We went over to the multiplex in Doylestown, PA yesterday to watch Vishal Bhardwaj’s Omkara on the big screen. It was nicely done — relatively crisp at two and a half hours (not bad for a faithful rendition of a Shakespeare tragedy), and unpretentiously shot in rural Uttar Pradesh. It was also well-acted by a group of talented actors — Ajay Devgan, Konkona Sen Sharma, Kareena Kapoor, Bipasha Basu, Viveik Oberoi (formerly known as “Vivek”), Saif Ali Khan, and Naseeruddin Shah. The standout performance is probably Saif Ali Khan’s Langda Tyagi (Iago), though I also thought Konkona Sen Sharma was quite good as Indu (Emilia).
Omkara bears some similarities to R.G. Varma’s Sarkar in that it takes the gruff realism of modern Indian gangster pictures and applies it to politics rather than the criminal world — the point being, of course, that there isn’t that much difference between the two. While Varma’s Sarkar was an allegory for the Shiv Sena’s Bal Thackeray, the “Bhaisahib” in Omkara is a rural political chief, perhaps a Chief Minister like Bihar’s Lalu Prasad Yadav (formerly known as “Laloo”). In his home environment, he commands near absolute authority and devotion from his followers, though the legal system at the Center (commanded by “Auntyji,” possibly a figure for Sonia Gandhi) is constantly nibbling away at his fiefdom. In Omkara, Bhaisahib is in and out of court, and he relies on his faithful “General,” Omkara, to handle his equally corrupt political rivals — sometimes by exposing them (via MMS video sex scandals, no less), and sometimes by simply shooting them down.Omkara, like Othello, is not a comforting, uplifting story. Though this is easily one of the best Hindi films of the year in filmic terms, it’s unthinkable that it will be a popular favorite because it is thematically so dark. It may do well briefly in the urban centers, but I doubt it will succeed out in the smaller towns and countryside, even though the film is set there.
And the language of Omkara is something else — there are some extraordinary, even brilliant arrangements of Hindi expletives in the film (leave the kids at home!). Most of it comes out of the mouth of Saif Ali Khan’s “Langda Tyagi” (Iago), though some of the other characters are equally coarse. Of course, Shakepeare’s own Othello itself has some inspired moments of coarseness, mostly from Iago’s mouth. There’s the famous “beast with two backs” line, as well as passages like the following, where Iago is trying to alert Brabantio to the fact that his daughter has eloped with Othello:
‘Zounds, sir, you’re robb’d; for shame, put on your gown;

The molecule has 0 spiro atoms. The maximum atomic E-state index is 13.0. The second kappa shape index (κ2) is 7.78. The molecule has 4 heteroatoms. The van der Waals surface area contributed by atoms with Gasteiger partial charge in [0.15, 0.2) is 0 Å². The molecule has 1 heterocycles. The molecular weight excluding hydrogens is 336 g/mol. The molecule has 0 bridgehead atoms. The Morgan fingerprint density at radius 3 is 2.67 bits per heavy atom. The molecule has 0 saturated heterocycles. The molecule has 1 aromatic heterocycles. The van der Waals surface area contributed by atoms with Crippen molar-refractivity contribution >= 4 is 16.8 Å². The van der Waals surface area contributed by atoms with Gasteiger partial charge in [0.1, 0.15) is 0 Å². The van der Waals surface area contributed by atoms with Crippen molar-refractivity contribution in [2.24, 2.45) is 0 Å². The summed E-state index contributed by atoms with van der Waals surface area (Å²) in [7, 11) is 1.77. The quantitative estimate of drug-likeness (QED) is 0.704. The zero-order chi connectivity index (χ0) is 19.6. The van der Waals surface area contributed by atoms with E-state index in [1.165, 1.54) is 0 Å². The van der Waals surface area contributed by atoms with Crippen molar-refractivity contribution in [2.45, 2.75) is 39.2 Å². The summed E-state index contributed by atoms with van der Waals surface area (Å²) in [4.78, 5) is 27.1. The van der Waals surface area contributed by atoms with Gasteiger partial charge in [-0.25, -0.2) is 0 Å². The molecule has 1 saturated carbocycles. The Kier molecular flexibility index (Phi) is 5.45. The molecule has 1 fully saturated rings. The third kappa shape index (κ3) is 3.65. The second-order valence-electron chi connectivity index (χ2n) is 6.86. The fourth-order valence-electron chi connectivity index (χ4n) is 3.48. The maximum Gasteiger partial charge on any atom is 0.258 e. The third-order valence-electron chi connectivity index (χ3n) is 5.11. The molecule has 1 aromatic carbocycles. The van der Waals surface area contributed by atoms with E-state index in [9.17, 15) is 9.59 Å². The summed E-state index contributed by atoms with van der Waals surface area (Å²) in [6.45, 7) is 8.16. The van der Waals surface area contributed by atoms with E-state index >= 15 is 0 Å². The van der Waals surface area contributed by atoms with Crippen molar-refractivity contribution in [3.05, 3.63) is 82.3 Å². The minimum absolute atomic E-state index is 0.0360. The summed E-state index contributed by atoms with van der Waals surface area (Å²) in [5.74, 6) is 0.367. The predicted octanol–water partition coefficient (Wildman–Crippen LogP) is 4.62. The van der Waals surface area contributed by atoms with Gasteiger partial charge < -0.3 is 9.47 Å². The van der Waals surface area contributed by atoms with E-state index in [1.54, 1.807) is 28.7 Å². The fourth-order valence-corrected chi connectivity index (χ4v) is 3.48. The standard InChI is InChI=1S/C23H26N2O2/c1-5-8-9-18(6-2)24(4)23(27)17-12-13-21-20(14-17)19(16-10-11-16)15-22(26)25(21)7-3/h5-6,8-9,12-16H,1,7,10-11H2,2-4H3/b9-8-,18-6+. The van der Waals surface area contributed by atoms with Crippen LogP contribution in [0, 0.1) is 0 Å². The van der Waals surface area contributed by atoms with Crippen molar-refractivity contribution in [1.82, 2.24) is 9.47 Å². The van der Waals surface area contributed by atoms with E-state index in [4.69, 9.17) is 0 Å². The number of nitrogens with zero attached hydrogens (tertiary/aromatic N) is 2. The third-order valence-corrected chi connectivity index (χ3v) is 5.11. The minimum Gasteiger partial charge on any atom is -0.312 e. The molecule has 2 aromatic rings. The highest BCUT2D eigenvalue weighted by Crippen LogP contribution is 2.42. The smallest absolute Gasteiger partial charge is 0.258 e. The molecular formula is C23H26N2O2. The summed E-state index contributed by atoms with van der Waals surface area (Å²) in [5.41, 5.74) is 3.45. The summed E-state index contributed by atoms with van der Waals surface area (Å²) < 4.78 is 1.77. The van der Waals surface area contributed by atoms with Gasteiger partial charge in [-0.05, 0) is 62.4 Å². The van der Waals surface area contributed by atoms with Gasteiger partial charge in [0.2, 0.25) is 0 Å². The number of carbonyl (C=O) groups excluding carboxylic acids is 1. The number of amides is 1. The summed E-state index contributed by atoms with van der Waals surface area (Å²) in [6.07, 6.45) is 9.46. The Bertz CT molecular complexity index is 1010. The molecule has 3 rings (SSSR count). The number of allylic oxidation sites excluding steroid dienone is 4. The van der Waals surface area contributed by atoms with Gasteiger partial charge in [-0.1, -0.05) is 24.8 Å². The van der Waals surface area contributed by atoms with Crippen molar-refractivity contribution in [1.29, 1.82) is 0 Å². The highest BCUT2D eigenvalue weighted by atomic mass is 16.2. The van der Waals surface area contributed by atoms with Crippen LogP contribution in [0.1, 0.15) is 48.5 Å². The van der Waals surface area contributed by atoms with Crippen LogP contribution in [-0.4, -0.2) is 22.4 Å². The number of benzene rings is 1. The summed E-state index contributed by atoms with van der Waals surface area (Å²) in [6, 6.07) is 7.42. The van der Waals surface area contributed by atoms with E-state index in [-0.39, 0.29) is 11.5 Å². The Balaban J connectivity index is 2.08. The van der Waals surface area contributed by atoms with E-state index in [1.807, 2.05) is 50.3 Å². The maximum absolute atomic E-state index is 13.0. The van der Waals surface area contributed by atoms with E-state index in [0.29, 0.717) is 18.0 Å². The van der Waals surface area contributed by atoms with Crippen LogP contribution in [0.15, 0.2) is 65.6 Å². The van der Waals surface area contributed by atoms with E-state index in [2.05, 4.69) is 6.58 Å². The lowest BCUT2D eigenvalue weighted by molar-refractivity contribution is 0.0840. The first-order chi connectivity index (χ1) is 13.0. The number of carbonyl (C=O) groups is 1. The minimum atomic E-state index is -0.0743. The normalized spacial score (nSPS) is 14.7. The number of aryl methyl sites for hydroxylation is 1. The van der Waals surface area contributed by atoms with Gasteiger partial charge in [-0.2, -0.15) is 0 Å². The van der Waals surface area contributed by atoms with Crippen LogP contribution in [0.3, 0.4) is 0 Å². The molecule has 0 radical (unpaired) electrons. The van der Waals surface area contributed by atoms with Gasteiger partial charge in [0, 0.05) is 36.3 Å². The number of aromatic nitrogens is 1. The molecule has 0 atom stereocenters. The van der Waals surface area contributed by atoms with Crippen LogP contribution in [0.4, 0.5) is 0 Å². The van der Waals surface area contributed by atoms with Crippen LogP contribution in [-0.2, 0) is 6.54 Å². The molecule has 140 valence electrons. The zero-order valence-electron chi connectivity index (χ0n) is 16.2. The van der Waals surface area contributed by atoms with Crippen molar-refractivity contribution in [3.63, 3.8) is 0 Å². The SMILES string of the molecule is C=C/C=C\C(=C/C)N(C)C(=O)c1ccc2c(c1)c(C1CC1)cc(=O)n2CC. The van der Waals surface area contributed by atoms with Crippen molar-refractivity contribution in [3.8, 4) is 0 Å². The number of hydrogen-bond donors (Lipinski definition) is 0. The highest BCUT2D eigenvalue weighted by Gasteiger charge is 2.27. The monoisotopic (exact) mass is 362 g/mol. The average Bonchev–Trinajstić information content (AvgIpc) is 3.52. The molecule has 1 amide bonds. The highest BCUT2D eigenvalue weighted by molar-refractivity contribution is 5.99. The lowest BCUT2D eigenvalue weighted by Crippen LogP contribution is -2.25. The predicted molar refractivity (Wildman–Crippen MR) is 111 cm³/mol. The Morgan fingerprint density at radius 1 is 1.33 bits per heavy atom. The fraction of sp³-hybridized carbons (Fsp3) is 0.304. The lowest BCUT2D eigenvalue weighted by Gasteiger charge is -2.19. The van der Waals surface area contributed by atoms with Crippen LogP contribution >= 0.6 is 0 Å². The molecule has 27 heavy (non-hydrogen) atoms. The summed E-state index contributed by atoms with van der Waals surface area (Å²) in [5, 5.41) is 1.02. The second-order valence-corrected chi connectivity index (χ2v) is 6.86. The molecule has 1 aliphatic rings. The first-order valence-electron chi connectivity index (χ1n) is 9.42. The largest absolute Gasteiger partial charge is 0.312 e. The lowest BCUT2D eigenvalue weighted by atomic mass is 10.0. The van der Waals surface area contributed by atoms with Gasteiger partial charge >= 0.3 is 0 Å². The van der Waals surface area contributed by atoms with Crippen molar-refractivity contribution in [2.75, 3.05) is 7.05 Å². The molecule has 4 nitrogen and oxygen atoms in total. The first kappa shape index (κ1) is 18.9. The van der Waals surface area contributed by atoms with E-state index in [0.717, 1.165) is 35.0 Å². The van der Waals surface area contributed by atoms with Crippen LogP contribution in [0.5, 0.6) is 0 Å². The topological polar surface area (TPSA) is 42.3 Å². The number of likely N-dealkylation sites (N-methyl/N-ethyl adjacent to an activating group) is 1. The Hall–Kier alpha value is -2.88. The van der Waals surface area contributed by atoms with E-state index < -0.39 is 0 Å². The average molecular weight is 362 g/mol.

Your heart is burst, you have lost half your soul;
Even now, now, very now, an old black ram
Is topping your white ewe. Arise, arise;
Awake the snorting citizens with the bell,
Or else the devil will make a grandsire of you:
The way this is rendered in a rural, Uttar Pradesh dialect of Hindi in Omkara is pretty much unprintable in a family-friendly weblog.
Ajay Devgan is well cast as Omkara. He has the kind of glowering, brooding presence one expects of an Othello, though he isn’t visually marked as different. Instead of a racial other (the “Moor” of Venice), Bhardwaj marks Omkara as a “half-caste,” which is emphasized a great deal at the beginning of the film, only to drop out. Bhardwaj also makes “Iago” Omkara’s brother (I think) rather than his lieutenant, and gives Omkara a full, established household — whereas in Othello, the Moor stands absolutely alone.
In an Indian film that revolves centrally around the question of a woman’s fidelity, it’s hard to escape reference to Sita’s trials in the Ramayana. Thankfully, Bhardwaj is relatively restrained in his allusions to Agni-Pariksha. Still, it’s hard to escape the fact that Omkara, like Othello, is not a story where women get many good lines.
Political pseudo-pundit that I am, I would have liked more politics and more discussion of caste in Omkara, especially since we’re coming off an intense period of debate over caste-based reservations in the Indian education system. But Omkara is pretty well-balanced between these types of questions and the more intimate dynamics and word-play that also make Othello so riveting (“O, beware, my lord, of jealousy;/ It is the green-eyed monster which doth mock/ The meat it feeds on”).
See also: the Yahoo! India review of Omkara.